The packaging on both pens is written entirely in Japanese, but it's fairly easy to tell which package belongs to which pen- on the front of each package is a little graphic demonstrating the pen inside. I'm going to examine the Super Fine first, and compare it to the Regular Black Fudeogokochi.
|On the left is a regular black Fudegokochi, on the right is a Super Fine Fudegokochi|
|On the top is the nib of the Super Fine Fudegokochi, on the bottom is the regular nib.|
Unlike the Super Fine Fudegokochi, the pen body of the Gray Fudegokochi does denote ink color, which would make it stand out from a penstand full of black pens, if Kuretake had a consistent color scheme for their pens.
The Gray Fudegokochi handles just like the Black Fudegokochi- there's no learning curb here.
|From Left to Right- Super Fine Fudegokochi, Regular Fudegokochi in Black, Regular Fudegokochi in Gray|
Field Test- Gray Ink
The Gray Regular Fudegokochi handles pretty much just like the Black Regular Fudegokochi- the nib has a lot of bounce and flex, and is capable of pulling both fine lines and juicy lines. The gray ink has a tendency to reactivate the black ink and cause some smearing, and when inked over itself, will create a darker gray tone. I do not recommend this as a toning pen.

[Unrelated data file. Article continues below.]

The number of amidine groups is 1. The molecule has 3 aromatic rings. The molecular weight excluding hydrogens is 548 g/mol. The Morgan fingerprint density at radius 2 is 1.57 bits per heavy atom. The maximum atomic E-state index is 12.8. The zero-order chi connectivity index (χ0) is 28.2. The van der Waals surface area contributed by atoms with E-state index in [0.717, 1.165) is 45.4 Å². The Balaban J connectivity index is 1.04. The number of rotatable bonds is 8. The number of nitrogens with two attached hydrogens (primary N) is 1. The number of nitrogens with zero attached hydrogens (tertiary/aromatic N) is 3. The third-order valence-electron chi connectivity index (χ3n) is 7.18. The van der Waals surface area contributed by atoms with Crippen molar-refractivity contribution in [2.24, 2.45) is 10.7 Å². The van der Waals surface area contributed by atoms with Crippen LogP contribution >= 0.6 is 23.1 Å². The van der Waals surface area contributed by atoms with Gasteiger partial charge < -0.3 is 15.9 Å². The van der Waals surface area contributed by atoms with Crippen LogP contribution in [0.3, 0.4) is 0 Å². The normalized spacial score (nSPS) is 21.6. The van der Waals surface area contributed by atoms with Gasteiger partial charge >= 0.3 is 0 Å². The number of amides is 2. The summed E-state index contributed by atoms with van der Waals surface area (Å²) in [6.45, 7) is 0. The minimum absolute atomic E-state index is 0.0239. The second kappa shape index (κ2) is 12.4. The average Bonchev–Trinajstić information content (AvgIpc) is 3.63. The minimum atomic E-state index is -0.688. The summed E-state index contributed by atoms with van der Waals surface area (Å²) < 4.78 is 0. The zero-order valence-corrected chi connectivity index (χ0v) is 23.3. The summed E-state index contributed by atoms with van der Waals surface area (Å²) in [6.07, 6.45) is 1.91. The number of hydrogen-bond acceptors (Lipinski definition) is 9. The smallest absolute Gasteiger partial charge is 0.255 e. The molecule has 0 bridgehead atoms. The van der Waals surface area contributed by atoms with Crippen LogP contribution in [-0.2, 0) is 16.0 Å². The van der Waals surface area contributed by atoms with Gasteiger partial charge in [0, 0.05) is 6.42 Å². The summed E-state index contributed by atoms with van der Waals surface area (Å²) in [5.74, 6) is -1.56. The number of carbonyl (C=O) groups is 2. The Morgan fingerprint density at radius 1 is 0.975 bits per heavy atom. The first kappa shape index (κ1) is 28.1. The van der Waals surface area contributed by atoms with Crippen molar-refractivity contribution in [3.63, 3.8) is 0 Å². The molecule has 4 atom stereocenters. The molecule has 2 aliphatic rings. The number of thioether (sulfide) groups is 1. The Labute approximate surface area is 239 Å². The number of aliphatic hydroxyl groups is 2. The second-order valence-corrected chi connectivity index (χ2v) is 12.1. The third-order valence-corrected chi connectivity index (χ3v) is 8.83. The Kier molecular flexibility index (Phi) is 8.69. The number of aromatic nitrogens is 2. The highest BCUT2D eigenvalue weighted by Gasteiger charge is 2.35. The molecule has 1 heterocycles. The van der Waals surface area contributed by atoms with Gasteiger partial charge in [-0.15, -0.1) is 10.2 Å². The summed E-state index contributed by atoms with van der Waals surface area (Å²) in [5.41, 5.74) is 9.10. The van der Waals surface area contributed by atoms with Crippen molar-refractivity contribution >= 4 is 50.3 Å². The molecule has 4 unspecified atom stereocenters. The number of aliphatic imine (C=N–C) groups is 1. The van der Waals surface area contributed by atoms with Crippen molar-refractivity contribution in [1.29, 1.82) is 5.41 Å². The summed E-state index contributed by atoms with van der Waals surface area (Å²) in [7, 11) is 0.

Field Test- Super Fine
The Super Fine nib, despite looking like a larger nib than the Regular, is actually very stiff and a little difficult to ink with. It's the sort of pen that benefits from a little breaking in before inking, but it may become mushy with regular use. Because the nib is so stiff, the Kuretake Super Fine Fudegokochi may be best suited to heavy handed inkers who prefer delicate linework that does not feature much line variation.
Overall, the Gray Fudegokochi handles well, but I don't necessarily see the point of purchasing two fude pends when many brands carry 2-in-1 pens (I'll be reviewing some soon!), especially if you have limited space in your everyday carry.